The discussion ultimately coalesced around the notion that library administration holds the perception that staff with non-MARC expertise have the freedom to accomplish data projects in ways that circumvent a formal cataloging department.  Several concerns were subsequently voiced about the future of non-MARC metadata control, such as faculty and students contributing directly to institutional repositories by creating their own Dublin Core metadata without mediation.  Another concern raised was about the tendency to reduce cost and time by creating and funding distinct digital projects each with their own set of deadlines, production criteria, and cross-departmental workflows, resulting in disparate standards for metadata across time and temporary project-bound staff.  Yet another concern was that as non-MARC digital collections become larger and draw on a variety of sources with individual standards of consistency (e.g., users publishing under variable names and generating multiple ORCID identifiers over time), catalogers are then brought in to exert authority control in advance of data clean-up projects or systems migration efforts where inconsistencies can result in critical data loss.  One participant summed up these challenges by reminding the discussion facilitators that cataloging doesn’t simply mean MARC.  Instead, the participant expressed that cataloging has been a practical skill set long before machine-readable encoding was ever developed, and that cataloging as a skill set will only become more important for standardization and interoperability as linked data becomes a wider practice.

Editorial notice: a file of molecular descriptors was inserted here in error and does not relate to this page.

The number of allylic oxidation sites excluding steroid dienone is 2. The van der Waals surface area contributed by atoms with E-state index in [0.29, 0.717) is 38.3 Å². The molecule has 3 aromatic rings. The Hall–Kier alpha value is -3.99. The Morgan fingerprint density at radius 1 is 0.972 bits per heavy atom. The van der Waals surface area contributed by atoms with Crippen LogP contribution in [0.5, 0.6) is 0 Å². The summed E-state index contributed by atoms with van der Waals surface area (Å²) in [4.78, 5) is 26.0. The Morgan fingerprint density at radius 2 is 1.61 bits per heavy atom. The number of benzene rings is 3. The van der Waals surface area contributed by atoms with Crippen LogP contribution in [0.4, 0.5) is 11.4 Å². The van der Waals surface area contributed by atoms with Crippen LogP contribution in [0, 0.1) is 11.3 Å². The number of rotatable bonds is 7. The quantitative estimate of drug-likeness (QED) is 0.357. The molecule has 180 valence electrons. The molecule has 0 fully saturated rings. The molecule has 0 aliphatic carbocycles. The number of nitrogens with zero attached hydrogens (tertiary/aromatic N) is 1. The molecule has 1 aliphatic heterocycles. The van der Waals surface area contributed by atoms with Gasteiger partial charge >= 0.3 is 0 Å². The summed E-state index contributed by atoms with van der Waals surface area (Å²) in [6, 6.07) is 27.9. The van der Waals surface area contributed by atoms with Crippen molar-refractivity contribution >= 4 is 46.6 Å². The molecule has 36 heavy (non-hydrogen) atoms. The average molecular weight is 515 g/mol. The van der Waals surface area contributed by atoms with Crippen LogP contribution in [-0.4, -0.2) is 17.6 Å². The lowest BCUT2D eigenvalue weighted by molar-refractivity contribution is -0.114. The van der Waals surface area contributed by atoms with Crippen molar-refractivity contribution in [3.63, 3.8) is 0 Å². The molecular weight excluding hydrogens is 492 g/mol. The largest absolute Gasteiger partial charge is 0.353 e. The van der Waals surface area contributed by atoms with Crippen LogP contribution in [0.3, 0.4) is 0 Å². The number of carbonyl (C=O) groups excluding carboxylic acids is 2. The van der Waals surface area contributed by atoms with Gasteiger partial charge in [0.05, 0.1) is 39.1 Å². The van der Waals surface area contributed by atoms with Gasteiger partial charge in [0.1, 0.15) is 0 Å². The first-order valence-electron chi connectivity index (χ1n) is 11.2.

Bridging the Gap

Based on the Cataloging Norms Interest Group discussion alone, it’s tempting to generalize the difference between MARC and non-MARC workflows in stark, irreconcilable terms:  the traditional versus the modern;  precise versus erratic; rigid versus flexible.  Yet if we zoom out and consider the possibilities for strategic application of either approach, the asserted differences between these workflows reflect the dysfunction between administrative priorities about information accumulation and the labor it takes for data can be reasonably managed.  The question is not whether contemporary technical services departments are experiencing an identity crisis.  The question is whether that crisis is predicated on MARC vs. non-MARC at all.